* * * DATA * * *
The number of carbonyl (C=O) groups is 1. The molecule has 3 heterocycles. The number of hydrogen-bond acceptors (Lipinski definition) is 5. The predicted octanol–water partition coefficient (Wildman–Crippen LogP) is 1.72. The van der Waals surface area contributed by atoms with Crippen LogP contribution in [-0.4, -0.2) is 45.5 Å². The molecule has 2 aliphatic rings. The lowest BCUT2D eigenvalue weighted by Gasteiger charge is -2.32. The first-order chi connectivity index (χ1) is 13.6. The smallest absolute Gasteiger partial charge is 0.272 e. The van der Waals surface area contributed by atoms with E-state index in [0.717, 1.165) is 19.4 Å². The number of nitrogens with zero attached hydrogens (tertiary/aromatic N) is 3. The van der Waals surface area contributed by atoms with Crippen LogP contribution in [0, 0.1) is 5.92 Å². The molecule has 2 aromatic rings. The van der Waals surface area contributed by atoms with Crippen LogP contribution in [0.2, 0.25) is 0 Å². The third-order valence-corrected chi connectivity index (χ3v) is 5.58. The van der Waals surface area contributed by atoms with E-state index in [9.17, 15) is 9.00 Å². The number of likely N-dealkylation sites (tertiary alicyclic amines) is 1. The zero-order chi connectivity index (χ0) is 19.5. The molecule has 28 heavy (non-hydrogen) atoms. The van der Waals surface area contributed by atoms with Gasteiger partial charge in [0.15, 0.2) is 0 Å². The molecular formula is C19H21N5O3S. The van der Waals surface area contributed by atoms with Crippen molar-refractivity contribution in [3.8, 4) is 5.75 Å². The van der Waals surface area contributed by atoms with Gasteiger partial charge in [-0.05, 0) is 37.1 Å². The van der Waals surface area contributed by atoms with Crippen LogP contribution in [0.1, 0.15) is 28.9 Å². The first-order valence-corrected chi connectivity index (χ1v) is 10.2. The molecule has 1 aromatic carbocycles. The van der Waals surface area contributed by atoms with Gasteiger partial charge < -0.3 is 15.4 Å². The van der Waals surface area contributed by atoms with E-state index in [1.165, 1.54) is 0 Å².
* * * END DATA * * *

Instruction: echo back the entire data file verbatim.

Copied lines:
The number of carbonyl (C=O) groups is 1. The molecule has 3 heterocycles. The number of hydrogen-bond acceptors (Lipinski definition) is 5. The predicted octanol–water partition coefficient (Wildman–Crippen LogP) is 1.72. The van der Waals surface area contributed by atoms with Crippen LogP contribution in [-0.4, -0.2) is 45.5 Å². The molecule has 2 aliphatic rings. The lowest BCUT2D eigenvalue weighted by Gasteiger charge is -2.32. The first-order chi connectivity index (χ1) is 13.6. The smallest absolute Gasteiger partial charge is 0.272 e. The van der Waals surface area contributed by atoms with E-state index in [0.717, 1.165) is 19.4 Å². The number of nitrogens with zero attached hydrogens (tertiary/aromatic N) is 3. The van der Waals surface area contributed by atoms with Crippen LogP contribution in [0, 0.1) is 5.92 Å². The molecule has 2 aromatic rings. The van der Waals surface area contributed by atoms with Crippen LogP contribution in [0.2, 0.25) is 0 Å². The third-order valence-corrected chi connectivity index (χ3v) is 5.58. The van der Waals surface area contributed by atoms with E-state index in [9.17, 15) is 9.00 Å². The number of likely N-dealkylation sites (tertiary alicyclic amines) is 1. The zero-order chi connectivity index (χ0) is 19.5. The molecule has 28 heavy (non-hydrogen) atoms. The van der Waals surface area contributed by atoms with Gasteiger partial charge in [0.15, 0.2) is 0 Å². The molecular formula is C19H21N5O3S. The van der Waals surface area contributed by atoms with Crippen molar-refractivity contribution in [3.8, 4) is 5.75 Å². The van der Waals surface area contributed by atoms with Gasteiger partial charge in [-0.05, 0) is 37.1 Å². The van der Waals surface area contributed by atoms with Crippen LogP contribution in [0.1, 0.15) is 28.9 Å². The first-order valence-corrected chi connectivity index (χ1v) is 10.2. The molecule has 1 aromatic carbocycles. The van der Waals surface area contributed by atoms with Gasteiger partial charge < -0.3 is 15.4 Å². The van der Waals surface area contributed by atoms with E-state index in [1.165, 1.54) is 0 Å².